“So, Bhāradvāja, it seems that there is not a single one of the brahmins, not even anyone back to the seventh generation of teachers, nor even the ancient hermits of the brahmins who say: ‘We know this, we see this: this is the only truth, other ideas are stupid.’

Suppose there was a queue of blind men, each holding the one in front: the first one does not see, the middle one does not see, and the last one does not see. In the same way, it seems to me that the brahmins’ statement turns out to be like a queue of blind men: the first one does not see, the middle one does not see, and the last one does not see. What do you think, Bhāradvāja? This being so, doesn’t the brahmins’ faith turn out to be baseless?” “The brahmins don’t just honor this because of faith, but also because of oral transmission.” “First you relied on faith, now you speak of oral tradition. These five things can be seen to turn out in two different ways. What five? Faith, personal preference, oral tradition, reasoned contemplation, and acceptance of a view after consideration. Even though you have full faith in something, it may be void, hollow, and false. And even if you don’t have full faith in something, it may be true and real, not otherwise. Even though you have a strong preference for something … something may be accurately transmitted … something may be well contemplated … something may be well considered, it may be void, hollow, and false. And even if something is not well considered, it may be true and real, not otherwise. For a sensible person who is preserving truth this is not sufficient to come to the definite conclusion: ‘This is the only truth, other ideas are stupid.’”

“But Master Gotama, how do you define the preservation of truth?” “If a person has faith, they preserve truth by saying, ‘Such is my faith.’ But they don’t yet come to the definite conclusion: ‘This is the only truth, other ideas are stupid.’ If a person has a preference … or has received an oral transmission … or has a reasoned reflection about something … or has accepted a view after contemplation, they preserve truth by saying, ‘Such is the view I have accepted after contemplation.’ But they don’t yet come to the definite conclusion: ‘This is the only truth, other ideas are stupid.’ That’s how the preservation of truth is defined, Bhāradvāja. I describe the preservation of truth as defined in this way. But this is not yet the awakening to the truth.”

“That’s how the preservation of truth is defined, Master Gotama. We regard the preservation of truth as defined in this way. But Master Gotama, how do you define awakening to the truth?” “Bhāradvāja, take the case of a mendicant living supported by a town or village. A householder or their child approaches and scrutinizes them for three kinds of things: things that arouse greed, things that provoke hate, and things that promote delusion. ‘Does this venerable have any qualities that arouse greed? Such qualities that, were their mind to be overwhelmed by them, they might say that they know, even though they don’t know, or that they see, even though they don’t see; or that they might encourage others to do what is for their lasting harm and suffering?’ Scrutinizing them they find: ‘This venerable has no such qualities that arouse greed. Rather, that venerable has bodily and verbal behavior like that of someone without greed. And the principle that they teach is deep, hard to see, hard to understand, peaceful, sublime, beyond the scope of reason, subtle, comprehensible to the astute. It’s not easy for someone with greed to teach this.’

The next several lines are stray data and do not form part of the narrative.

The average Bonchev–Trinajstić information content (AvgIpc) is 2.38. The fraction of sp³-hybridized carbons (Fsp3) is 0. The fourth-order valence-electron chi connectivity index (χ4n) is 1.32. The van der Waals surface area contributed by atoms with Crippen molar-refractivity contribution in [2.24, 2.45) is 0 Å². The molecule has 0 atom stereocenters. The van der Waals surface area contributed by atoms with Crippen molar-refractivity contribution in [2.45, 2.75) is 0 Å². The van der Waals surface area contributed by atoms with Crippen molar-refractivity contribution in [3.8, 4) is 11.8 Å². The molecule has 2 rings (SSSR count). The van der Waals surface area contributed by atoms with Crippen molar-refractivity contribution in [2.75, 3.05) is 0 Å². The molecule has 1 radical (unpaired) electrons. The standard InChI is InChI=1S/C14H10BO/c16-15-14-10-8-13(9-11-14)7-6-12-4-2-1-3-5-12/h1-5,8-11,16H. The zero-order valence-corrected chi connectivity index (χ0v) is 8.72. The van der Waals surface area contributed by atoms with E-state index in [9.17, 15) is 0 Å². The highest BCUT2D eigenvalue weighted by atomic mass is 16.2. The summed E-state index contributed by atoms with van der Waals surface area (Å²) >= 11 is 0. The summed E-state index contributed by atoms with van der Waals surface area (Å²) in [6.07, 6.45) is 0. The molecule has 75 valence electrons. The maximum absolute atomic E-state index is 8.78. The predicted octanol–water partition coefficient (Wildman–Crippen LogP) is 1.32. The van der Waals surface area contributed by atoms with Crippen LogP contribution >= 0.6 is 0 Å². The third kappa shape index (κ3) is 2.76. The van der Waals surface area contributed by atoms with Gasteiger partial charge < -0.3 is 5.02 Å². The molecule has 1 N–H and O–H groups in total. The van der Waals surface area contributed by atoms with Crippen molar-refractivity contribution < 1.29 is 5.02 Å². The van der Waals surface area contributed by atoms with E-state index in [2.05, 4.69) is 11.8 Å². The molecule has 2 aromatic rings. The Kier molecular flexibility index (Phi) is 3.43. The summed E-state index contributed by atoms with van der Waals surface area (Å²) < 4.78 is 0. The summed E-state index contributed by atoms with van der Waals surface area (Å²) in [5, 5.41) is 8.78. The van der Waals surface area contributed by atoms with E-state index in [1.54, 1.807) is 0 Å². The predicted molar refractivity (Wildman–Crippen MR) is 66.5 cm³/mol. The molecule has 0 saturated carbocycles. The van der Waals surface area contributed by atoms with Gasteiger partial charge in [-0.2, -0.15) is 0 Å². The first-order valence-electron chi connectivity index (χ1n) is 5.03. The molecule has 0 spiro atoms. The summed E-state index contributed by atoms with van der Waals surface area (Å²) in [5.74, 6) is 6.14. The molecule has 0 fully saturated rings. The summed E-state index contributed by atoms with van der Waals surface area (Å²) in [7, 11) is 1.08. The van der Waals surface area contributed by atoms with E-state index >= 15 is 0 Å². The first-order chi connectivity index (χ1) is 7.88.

Scrutinizing them in this way they see that they are purified of qualities that arouse greed. Next, they search them for qualities that provoke hate. ‘Does this venerable have any qualities that provoke hate? Such qualities that, were their mind to be overwhelmed by them, they might say that they know, even though they don’t know, or that they see, even though they don’t see; or that they might encourage others to do what is for their lasting harm and suffering?’ Scrutinizing them they find: ‘This venerable has no such qualities that provoke hate. Rather, that venerable has bodily and verbal behavior like that of someone without hate. And the principle that they teach is deep, hard to see, hard to understand, peaceful, sublime, beyond the scope of reason, subtle, comprehensible to the astute. It’s not easy for someone with hate to teach this.’